A change to the Malicious Communications Act in England and Wales may increase jail time for abusive or threatening material from a maximum sentence of six months to two years.
Law enforcement has not kept up with the changing nature and behavior of online communication and online abuse. New laws in England and Wales - Scotland not included - may increase the penalty of jail time for harassment and threats sent online from a maximum of six months to two years.
The current UK law in use for online harassment is the Communications Act from 2003, making it a decade old before many of present day social media had launched. Justice Secretary Chris Grayling announced his plans to make an amendment to the Criminal Justice and Courts Bill to "take a stand against a baying cybermob."
Grayling's comments come after TV presenter Chloe Madeley received online abuse and threats after she defended remarks her mother, Judy Finnigan, made about convicted rapist Ched Evans.
Madeley said while she is "an avid supporter of free speech and social networking...threats of any kind must not be interpreted as freedom of speech. Threatening to harm others is extreme and crosses the line of personal opinion into criminal behavior."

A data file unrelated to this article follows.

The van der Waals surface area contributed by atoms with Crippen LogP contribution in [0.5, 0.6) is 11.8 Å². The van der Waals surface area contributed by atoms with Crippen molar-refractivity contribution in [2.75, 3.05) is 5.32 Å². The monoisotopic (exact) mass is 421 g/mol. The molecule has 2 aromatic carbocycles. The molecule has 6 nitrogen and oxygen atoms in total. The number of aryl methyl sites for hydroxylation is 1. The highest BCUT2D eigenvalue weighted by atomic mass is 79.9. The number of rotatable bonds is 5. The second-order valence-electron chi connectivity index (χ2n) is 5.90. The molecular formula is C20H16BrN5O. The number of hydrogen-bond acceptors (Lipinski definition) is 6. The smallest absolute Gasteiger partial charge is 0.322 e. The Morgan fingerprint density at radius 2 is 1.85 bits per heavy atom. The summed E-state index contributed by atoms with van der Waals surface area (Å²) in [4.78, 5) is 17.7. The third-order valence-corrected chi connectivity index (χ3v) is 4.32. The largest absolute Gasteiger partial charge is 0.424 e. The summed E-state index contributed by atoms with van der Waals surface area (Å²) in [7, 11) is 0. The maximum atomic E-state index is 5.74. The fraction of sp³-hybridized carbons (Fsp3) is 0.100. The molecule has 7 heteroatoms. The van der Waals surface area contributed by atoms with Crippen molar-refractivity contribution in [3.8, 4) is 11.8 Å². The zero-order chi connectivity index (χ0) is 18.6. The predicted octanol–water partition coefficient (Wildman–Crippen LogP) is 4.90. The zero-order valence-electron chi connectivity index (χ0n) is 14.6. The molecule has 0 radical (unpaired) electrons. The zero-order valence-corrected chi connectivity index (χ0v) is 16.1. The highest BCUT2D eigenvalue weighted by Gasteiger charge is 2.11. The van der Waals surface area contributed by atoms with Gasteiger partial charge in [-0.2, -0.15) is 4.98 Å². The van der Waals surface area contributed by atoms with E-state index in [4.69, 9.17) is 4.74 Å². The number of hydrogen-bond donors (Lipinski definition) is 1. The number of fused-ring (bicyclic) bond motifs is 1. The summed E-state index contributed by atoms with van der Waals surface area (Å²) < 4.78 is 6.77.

She added social networking must be regulated. The Association for Progressive Communications gave Facebook, Twitter, and YouTube an F in taking a stand violence against women. All three platforms are reluctant to address technology-related violence against women until it becomes a public relations issue, lack transparency around the reporting process, fail to engage with perspectives of women outside of North America and Europe, and have no public commitment to human rights standards.
"We must send out a clear message - if you troll you risk being behind bars for two years," Grayling said.
Police have not had the training to effectively deal with harassment online because proving intent is difficult. Police need to prove the person sending threats has the means to carry them out.
Grayling's proposed changes would increase jail time and treat harassment more seriously. Some cases would go to the crown court instead of the magistrates' courts.